Many books have been written about the Battle of Waterloo. Some painstakingly researched by learned historians, others penned by those who were there and survived the horrors to tell the tale. Yet, despite the millions of words, there still remains an element of mystery as to what happened amidst the mud and the smoke. There are grey areas. Some stories have never been told. This is one such story. The story of a company of men, who fought and died as one, but whose valour and courage never saw the light of day. This is the story of ‘Skelly’s Square,’ the ‘Forgotten Regiment.’ For they have returned.
Modern day Belfast, Northern Ireland. Meet Kirkwood Scott. He’s having a bad day, no make that life. He’s stuck in a dead end job, his girlfriend has just dumped him and his family have emigrated to the other side of the world. Then there are the routines, the endless routines which haunt his every waking thought. Kirkwood has OCD, a mental disorder triggered in him as a young boy following the brutal murder of his father. A murder Kirkwood feels responsible for.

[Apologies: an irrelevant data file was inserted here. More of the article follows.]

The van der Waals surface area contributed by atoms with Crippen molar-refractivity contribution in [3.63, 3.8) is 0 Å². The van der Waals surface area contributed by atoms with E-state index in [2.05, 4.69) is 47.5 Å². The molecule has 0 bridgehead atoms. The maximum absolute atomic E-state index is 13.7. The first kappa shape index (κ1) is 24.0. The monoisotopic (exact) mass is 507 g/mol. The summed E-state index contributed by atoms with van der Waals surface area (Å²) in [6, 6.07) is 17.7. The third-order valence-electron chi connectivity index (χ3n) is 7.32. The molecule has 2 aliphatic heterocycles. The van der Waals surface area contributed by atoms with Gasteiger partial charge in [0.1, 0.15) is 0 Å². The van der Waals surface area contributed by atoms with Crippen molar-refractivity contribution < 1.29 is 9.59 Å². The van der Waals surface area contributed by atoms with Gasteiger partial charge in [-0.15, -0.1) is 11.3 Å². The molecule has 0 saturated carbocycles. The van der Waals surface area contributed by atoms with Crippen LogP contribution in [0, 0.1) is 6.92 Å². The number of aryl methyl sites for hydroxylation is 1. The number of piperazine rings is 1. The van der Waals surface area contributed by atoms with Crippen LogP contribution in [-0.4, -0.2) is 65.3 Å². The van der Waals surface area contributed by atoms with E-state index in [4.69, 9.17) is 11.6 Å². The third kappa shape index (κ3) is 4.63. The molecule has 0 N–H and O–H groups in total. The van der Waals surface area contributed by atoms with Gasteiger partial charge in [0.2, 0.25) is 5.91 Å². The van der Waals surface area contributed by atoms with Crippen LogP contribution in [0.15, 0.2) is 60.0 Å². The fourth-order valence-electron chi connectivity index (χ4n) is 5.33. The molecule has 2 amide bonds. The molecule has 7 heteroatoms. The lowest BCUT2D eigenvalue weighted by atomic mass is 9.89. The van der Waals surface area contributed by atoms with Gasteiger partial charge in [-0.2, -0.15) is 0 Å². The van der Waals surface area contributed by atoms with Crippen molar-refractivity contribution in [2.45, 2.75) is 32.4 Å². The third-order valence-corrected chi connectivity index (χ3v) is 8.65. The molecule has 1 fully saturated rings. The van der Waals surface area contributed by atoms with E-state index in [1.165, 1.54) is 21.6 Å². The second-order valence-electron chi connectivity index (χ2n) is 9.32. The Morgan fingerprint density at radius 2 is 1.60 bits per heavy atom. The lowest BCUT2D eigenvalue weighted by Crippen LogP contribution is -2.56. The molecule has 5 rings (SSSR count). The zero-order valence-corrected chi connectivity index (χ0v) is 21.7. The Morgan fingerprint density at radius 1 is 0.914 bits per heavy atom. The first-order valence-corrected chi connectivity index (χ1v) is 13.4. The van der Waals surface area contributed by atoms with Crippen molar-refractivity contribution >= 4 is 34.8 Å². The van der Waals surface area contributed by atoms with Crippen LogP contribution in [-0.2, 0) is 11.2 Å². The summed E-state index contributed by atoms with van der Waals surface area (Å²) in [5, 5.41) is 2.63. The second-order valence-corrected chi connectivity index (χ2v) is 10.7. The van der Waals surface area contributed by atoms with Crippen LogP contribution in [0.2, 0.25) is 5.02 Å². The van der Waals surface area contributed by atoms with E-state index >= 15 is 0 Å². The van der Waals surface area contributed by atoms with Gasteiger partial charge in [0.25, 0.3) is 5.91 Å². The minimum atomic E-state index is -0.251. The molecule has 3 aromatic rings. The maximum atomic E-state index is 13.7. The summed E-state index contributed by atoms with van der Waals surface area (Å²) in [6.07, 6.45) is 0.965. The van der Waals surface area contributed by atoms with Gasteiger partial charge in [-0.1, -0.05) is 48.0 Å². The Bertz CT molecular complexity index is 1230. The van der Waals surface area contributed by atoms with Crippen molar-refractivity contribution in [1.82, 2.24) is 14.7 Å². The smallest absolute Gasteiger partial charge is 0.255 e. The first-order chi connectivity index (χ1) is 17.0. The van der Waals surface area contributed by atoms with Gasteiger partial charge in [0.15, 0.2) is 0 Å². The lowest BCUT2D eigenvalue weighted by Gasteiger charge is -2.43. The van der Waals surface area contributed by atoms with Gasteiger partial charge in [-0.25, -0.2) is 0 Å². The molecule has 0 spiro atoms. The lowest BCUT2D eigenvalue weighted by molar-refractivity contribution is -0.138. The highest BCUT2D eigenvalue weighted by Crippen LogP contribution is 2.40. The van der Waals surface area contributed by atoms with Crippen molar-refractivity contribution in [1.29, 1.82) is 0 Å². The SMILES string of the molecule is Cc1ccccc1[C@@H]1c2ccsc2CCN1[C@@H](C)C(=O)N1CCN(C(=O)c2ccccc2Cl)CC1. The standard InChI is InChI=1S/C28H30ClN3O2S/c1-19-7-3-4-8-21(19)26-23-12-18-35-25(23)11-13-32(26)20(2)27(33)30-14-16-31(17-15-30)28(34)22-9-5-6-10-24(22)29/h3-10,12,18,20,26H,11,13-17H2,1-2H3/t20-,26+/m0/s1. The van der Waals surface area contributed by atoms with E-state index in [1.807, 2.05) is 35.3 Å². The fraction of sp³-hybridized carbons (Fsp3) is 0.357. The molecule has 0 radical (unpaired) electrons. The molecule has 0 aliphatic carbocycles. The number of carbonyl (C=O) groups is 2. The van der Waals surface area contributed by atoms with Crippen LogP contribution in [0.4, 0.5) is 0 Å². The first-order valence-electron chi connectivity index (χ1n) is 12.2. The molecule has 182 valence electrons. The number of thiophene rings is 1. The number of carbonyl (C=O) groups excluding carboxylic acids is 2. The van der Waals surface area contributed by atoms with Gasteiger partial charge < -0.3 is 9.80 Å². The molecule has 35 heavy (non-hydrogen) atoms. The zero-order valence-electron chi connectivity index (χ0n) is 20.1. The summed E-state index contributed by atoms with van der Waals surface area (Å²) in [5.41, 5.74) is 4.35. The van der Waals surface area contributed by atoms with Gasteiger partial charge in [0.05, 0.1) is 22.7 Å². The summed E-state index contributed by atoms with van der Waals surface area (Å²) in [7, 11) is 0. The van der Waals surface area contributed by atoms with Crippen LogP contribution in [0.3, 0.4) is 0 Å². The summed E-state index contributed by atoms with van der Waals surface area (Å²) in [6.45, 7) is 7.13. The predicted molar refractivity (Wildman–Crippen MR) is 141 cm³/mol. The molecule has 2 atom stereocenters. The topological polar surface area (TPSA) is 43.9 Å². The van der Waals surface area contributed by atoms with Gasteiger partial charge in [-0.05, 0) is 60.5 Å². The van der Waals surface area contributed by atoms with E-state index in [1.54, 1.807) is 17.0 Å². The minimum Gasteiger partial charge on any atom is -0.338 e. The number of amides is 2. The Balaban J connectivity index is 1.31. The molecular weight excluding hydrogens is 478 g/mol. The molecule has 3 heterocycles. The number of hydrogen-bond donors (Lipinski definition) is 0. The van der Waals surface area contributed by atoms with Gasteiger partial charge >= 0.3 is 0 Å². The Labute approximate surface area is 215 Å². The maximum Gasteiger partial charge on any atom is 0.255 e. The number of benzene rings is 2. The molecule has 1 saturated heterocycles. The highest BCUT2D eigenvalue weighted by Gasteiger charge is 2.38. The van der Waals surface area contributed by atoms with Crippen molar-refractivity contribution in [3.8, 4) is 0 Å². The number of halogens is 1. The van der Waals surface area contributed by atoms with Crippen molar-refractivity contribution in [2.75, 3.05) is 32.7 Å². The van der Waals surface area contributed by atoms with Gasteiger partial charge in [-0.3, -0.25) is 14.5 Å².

Responsibility brings consequences. Ever since that day, Kirkwood has paid the price via a series of tortuous routines, ‘The 49,’ which he must perform. Failure to do can lead to all sorts of bad stuff happening. Planes crash, tower blocks collapse. And it’s all his fault. Why? Because Skelly says so. Kirkwood believes it to be nothing more than an imaginary voice, created as a child when he innocently played with his toy soldiers. But we know better, don’t we? Skelly has returned to wreak his revenge on an ungrateful world which turned its back on him.
Kirkwood is resigned to a life of quiet torment until he meets a mysterious young homeless woman, Meredith Starc. Meredith has her own problems. Traumatised by the suicide of her best friend, Emily O’Hara, indifferent parents, and callous school bullies she flees her privileged upbringing to the streets of Belfast where she survives on her wits, only interested in where the next bottle of wine is coming from. Then there’s the graffiti where Emily appears to be communicating to her from beyond the grave. Not to mention the blood drenched dreams where she is pursued by a figure very familiar to Kirkwood.